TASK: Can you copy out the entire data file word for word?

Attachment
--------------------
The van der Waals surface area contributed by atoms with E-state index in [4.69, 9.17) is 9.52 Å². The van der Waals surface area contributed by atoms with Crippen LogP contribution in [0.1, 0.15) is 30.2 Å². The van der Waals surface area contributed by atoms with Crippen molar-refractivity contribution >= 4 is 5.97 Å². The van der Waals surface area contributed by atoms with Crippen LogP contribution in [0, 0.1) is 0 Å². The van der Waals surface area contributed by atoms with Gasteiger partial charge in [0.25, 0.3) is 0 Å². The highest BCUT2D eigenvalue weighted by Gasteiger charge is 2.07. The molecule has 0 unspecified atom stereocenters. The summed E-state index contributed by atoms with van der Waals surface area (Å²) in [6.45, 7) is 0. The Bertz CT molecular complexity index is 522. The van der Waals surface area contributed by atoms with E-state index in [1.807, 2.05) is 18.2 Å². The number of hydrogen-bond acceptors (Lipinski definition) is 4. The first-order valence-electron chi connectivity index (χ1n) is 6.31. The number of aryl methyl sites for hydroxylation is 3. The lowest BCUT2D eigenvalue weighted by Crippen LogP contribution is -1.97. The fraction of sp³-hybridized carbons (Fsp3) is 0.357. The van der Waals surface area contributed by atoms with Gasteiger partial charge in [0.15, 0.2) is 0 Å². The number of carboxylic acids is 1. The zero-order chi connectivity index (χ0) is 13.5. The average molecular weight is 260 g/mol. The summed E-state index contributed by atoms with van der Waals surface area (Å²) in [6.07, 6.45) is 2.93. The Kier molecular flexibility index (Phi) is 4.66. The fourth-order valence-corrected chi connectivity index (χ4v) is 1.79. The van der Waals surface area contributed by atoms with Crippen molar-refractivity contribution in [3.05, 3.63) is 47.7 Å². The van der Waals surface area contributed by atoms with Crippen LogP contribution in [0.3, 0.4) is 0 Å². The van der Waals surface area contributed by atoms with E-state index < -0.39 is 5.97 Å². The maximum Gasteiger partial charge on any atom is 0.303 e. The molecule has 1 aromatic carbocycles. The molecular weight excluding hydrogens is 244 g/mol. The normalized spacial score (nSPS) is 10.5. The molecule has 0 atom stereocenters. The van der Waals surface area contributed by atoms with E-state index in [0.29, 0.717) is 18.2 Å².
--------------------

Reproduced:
The van der Waals surface area contributed by atoms with E-state index in [4.69, 9.17) is 9.52 Å². The van der Waals surface area contributed by atoms with Crippen LogP contribution in [0.1, 0.15) is 30.2 Å². The van der Waals surface area contributed by atoms with Crippen molar-refractivity contribution >= 4 is 5.97 Å². The van der Waals surface area contributed by atoms with Crippen LogP contribution in [0, 0.1) is 0 Å². The van der Waals surface area contributed by atoms with Gasteiger partial charge in [0.25, 0.3) is 0 Å². The highest BCUT2D eigenvalue weighted by Gasteiger charge is 2.07. The molecule has 0 unspecified atom stereocenters. The summed E-state index contributed by atoms with van der Waals surface area (Å²) in [6.45, 7) is 0. The Bertz CT molecular complexity index is 522. The van der Waals surface area contributed by atoms with E-state index in [1.807, 2.05) is 18.2 Å². The number of hydrogen-bond acceptors (Lipinski definition) is 4. The first-order valence-electron chi connectivity index (χ1n) is 6.31. The number of aryl methyl sites for hydroxylation is 3. The lowest BCUT2D eigenvalue weighted by Crippen LogP contribution is -1.97. The fraction of sp³-hybridized carbons (Fsp3) is 0.357. The van der Waals surface area contributed by atoms with Gasteiger partial charge in [0.15, 0.2) is 0 Å². The number of carboxylic acids is 1. The zero-order chi connectivity index (χ0) is 13.5. The average molecular weight is 260 g/mol. The summed E-state index contributed by atoms with van der Waals surface area (Å²) in [6.07, 6.45) is 2.93. The Kier molecular flexibility index (Phi) is 4.66. The fourth-order valence-corrected chi connectivity index (χ4v) is 1.79. The van der Waals surface area contributed by atoms with Crippen molar-refractivity contribution in [3.05, 3.63) is 47.7 Å². The van der Waals surface area contributed by atoms with Crippen LogP contribution in [0.3, 0.4) is 0 Å². The van der Waals surface area contributed by atoms with E-state index < -0.39 is 5.97 Å². The maximum Gasteiger partial charge on any atom is 0.303 e. The molecule has 1 aromatic carbocycles. The molecular weight excluding hydrogens is 244 g/mol. The normalized spacial score (nSPS) is 10.5. The molecule has 0 atom stereocenters. The van der Waals surface area contributed by atoms with E-state index in [0.29, 0.717) is 18.2 Å².